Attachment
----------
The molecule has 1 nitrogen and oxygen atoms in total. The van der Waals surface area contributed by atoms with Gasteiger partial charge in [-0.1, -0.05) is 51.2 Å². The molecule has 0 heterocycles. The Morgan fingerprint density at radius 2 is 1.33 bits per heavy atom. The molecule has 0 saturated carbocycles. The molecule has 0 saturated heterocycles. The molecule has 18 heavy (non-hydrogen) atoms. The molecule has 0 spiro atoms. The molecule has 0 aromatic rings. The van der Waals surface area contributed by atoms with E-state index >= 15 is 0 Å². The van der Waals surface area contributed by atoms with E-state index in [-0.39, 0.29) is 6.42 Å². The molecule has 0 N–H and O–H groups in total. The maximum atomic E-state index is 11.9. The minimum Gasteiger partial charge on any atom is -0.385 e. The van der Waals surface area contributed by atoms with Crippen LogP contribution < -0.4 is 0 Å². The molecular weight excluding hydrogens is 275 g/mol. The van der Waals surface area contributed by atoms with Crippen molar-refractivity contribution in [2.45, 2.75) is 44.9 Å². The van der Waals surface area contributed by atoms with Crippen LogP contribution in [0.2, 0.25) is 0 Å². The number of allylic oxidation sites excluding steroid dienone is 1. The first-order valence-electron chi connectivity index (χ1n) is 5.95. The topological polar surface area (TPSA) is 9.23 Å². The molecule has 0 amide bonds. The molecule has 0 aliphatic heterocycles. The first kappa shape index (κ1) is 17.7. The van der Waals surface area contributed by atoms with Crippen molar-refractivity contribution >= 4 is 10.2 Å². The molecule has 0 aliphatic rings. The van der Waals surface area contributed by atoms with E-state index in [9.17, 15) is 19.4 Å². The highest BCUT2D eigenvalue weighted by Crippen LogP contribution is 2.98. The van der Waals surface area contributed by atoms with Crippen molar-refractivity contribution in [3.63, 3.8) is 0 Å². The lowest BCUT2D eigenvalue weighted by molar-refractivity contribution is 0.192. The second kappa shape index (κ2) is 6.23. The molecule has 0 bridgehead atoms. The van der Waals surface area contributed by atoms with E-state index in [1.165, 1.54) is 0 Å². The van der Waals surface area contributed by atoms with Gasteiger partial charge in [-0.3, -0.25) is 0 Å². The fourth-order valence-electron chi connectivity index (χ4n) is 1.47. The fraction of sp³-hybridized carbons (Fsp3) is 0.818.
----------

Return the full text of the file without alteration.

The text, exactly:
The molecule has 1 nitrogen and oxygen atoms in total. The van der Waals surface area contributed by atoms with Gasteiger partial charge in [-0.1, -0.05) is 51.2 Å². The molecule has 0 heterocycles. The Morgan fingerprint density at radius 2 is 1.33 bits per heavy atom. The molecule has 0 saturated carbocycles. The molecule has 0 saturated heterocycles. The molecule has 18 heavy (non-hydrogen) atoms. The molecule has 0 spiro atoms. The molecule has 0 aromatic rings. The van der Waals surface area contributed by atoms with E-state index >= 15 is 0 Å². The van der Waals surface area contributed by atoms with E-state index in [-0.39, 0.29) is 6.42 Å². The molecule has 0 N–H and O–H groups in total. The maximum atomic E-state index is 11.9. The minimum Gasteiger partial charge on any atom is -0.385 e. The van der Waals surface area contributed by atoms with Crippen LogP contribution < -0.4 is 0 Å². The molecular weight excluding hydrogens is 275 g/mol. The van der Waals surface area contributed by atoms with Crippen molar-refractivity contribution in [2.45, 2.75) is 44.9 Å². The van der Waals surface area contributed by atoms with Crippen LogP contribution in [0.2, 0.25) is 0 Å². The number of allylic oxidation sites excluding steroid dienone is 1. The first-order valence-electron chi connectivity index (χ1n) is 5.95. The topological polar surface area (TPSA) is 9.23 Å². The molecule has 0 amide bonds. The molecule has 0 aliphatic heterocycles. The first kappa shape index (κ1) is 17.7. The van der Waals surface area contributed by atoms with Crippen molar-refractivity contribution >= 4 is 10.2 Å². The molecule has 0 aliphatic rings. The van der Waals surface area contributed by atoms with E-state index in [9.17, 15) is 19.4 Å². The highest BCUT2D eigenvalue weighted by Crippen LogP contribution is 2.98. The van der Waals surface area contributed by atoms with Crippen molar-refractivity contribution in [3.63, 3.8) is 0 Å². The lowest BCUT2D eigenvalue weighted by molar-refractivity contribution is 0.192. The second kappa shape index (κ2) is 6.23. The molecule has 0 bridgehead atoms. The van der Waals surface area contributed by atoms with E-state index in [1.165, 1.54) is 0 Å². The van der Waals surface area contributed by atoms with Gasteiger partial charge in [-0.3, -0.25) is 0 Å². The fourth-order valence-electron chi connectivity index (χ4n) is 1.47. The fraction of sp³-hybridized carbons (Fsp3) is 0.818.